For doctors in training, there is a strange allure for rarity. So common is a medical student’s tendency to gravitate to the exotic before the everyday that medical educators suppress this urge with the aphorism, “When you hear hoofbeats in the night, look for horses, not zebras”. In other words, what is common occurs commonly, and thus the more likely explanation is often the correct one. This is perfectly practical advice, so eventually the opposite tendency sets in and rare disease is left behind. However, with an invigorated interest in personalized medicine and a better appreciation of the aggregate frequency of rare disease, we might modify this aphorism to say, “Look first for horses, but be sure to spot the zebras”.


“I believe that we can make great strides in research and treatment if we learn how to more efficiently navigate the complexities of genetics and drug discovery. My sense of urgency and motivation is completely selfish – I want to save my daughter or in the least, measurably improve the quality of her life. I will not be dissuaded from this path. As a parent and patient advocate, I walk this path with every parent who is on this rare disease journey.”

Susan Chisholm, Founder, BPAN Warriors


Genomenon’s Mastermind provides immediate insight into the published genomic research for every disease and DNA mutation found in the medical literature. Genetic evidence is readily accessible through a search interface, where results are prioritized to highlight the most clinically relevant information. Mastermind is used by hundreds of genetic labs around the world to assure comprehensive genomic interpretation, and by pharmaceutical companies to understand the genomics associated with any disease.

[1] Experiences of Rare Diseases: An Insight from Patients and Families, Rare Disease UK report @

[2]Why health insurers won’t cover this $300,000-a-year rare disease drug, Market Watch news Patient Advocates Warn Against New Insurance & PBM Policy That Increases Patient Out-of-Pocket Drug Costs, National Organization for Rare Disorders (NORD) news @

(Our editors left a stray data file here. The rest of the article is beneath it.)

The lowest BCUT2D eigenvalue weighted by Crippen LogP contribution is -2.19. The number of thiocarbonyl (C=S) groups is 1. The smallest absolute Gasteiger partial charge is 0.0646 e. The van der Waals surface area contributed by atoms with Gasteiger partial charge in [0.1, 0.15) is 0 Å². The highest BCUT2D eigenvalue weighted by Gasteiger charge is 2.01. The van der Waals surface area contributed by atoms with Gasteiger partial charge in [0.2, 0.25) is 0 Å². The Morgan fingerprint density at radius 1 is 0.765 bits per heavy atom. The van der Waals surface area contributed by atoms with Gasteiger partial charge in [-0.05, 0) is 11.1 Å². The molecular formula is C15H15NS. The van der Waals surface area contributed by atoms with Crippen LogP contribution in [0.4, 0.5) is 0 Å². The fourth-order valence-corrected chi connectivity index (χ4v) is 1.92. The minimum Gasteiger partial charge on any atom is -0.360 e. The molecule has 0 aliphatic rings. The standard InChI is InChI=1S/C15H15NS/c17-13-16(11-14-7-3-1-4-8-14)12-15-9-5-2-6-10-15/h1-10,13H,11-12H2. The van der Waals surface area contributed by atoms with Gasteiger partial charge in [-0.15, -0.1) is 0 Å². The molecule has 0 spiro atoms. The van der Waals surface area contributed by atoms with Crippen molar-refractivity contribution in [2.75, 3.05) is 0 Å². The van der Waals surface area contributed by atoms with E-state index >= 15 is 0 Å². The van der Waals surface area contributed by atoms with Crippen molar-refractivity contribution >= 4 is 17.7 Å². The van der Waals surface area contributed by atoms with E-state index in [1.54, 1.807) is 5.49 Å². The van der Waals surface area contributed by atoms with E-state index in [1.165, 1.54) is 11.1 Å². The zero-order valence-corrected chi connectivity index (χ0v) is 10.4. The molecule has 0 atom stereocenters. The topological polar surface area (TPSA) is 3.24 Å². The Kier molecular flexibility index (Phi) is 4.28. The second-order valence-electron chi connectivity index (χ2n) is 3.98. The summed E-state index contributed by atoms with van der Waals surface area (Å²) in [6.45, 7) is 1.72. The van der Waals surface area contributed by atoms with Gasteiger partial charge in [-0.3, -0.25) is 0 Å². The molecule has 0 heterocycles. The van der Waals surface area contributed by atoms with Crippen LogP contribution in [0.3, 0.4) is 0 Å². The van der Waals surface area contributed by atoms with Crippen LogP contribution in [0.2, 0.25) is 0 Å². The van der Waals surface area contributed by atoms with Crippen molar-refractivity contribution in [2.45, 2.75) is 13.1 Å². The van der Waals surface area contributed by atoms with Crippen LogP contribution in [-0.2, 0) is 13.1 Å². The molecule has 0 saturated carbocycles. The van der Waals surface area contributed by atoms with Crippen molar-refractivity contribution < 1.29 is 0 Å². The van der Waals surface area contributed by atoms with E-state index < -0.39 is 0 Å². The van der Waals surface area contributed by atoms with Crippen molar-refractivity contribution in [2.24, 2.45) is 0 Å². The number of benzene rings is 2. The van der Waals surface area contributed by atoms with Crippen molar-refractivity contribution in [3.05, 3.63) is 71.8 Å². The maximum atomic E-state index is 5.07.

[3] Rare disease facts and statistics, global genes website @

[4] Meetings et al. “Orphan Drug Development: an economically viable strategy for biopharma R&D.” Drug Discovery Today vol. 17, 13-14 (2012): 660-664.

[5] Developing Products for Rare Diseases & Conditions, FDA Website @

[6] World Preview 2018, Outlook to 2024 for Pharmaceutical Sales, EvaluatePharma report @

[7] Ibid.

[8] Miller, Kathleen L. “Do investors value the FDA orphan drug designation?” Orphanet Journal of Rare Diseases vol. 12. 114 (2017).

[9] Meekings et al. “Orphan Drug Development: an economically viable strategy for biopharma R&D.” Drug Discovery Today vol. 17, 13-14 (2012): 660-664.

[10] Jayasundara et al. “Estimating the clinical cost of drug development for orphan versus non-orphan drugs.” Orphanet Journal of Rare Diseases vol. 14, 12 (2019).

[11] World Preview 2018, Outlook to 2024 for Pharmaceutical Sales, EvaluatePharma report @

[12] At Over $2 Million Zolgensma Is The World’s Most Expensive Therapy, Yet Relatively Cost-Effective, Forbes news @

[13] About Spinal Muscular Atrophy, SMA foundation website @

[14] I have spinal muscular atrophy. Critics of the $2 million new gene therapy are missing the point, STAT news opinion @

[15] Rare disease facts and statistics, global genes website @

[16] Experiences of Rare Diseases: An Insight from Patients and Families, Rare Disease UK report @

[17] Rare Genomics Institute Uses Genomenon’s Mastermind to Diagnose Patient, clinicalomics website @

[18] Facts about rare diseases, NIH Genetic and Rare Diseases Information Center (GARD) website @

[19] Danese, Elisa, and Giuseppe Lippi. “Rare diseases: the paradox of an emerging challenge.” Annals of translational medicine vol. 6,17 (2018): 329.

i am not familiar with this usage. could the initials stand for “small and medium biotechnology pharmaceutical companies”?  I also see references  to “SME’s” which is “Small and Medium Biopharmaceutical Enterprises”


Author Bios

Mark Kiel, MD, PhD

Mark Kiel completed his MD PhD and Molecular Genetic Pathology Fellowship at the University of Michigan, where his research focused on stem cell biology, genomic profiling of hematopoietic malignancies, and clinical bioinformatics. Mark’s passion is to power the practice of precision medicine by organizing the world’s genomic knowledge. He is the founder and Chief Science Officer of Genomenon, where he supervises the scientific direction of the Mastermind suite of software tools.

Lauren Chunn

Lauren Chunn is a data analyst and bioinformatician for Genomenon, where she works on increasing the speed and accuracy of variant interpretation. She holds a bachelor’s of science degree in cell and molecular biology and philosophy from Grand Valley State University, where her focus was on bioethics, culminating with an internship in clinical ethics at Spectrum Health Hospitals and a research project concerning whether the genome should be considered private property. She is also a passionate advocate for rare disease awareness.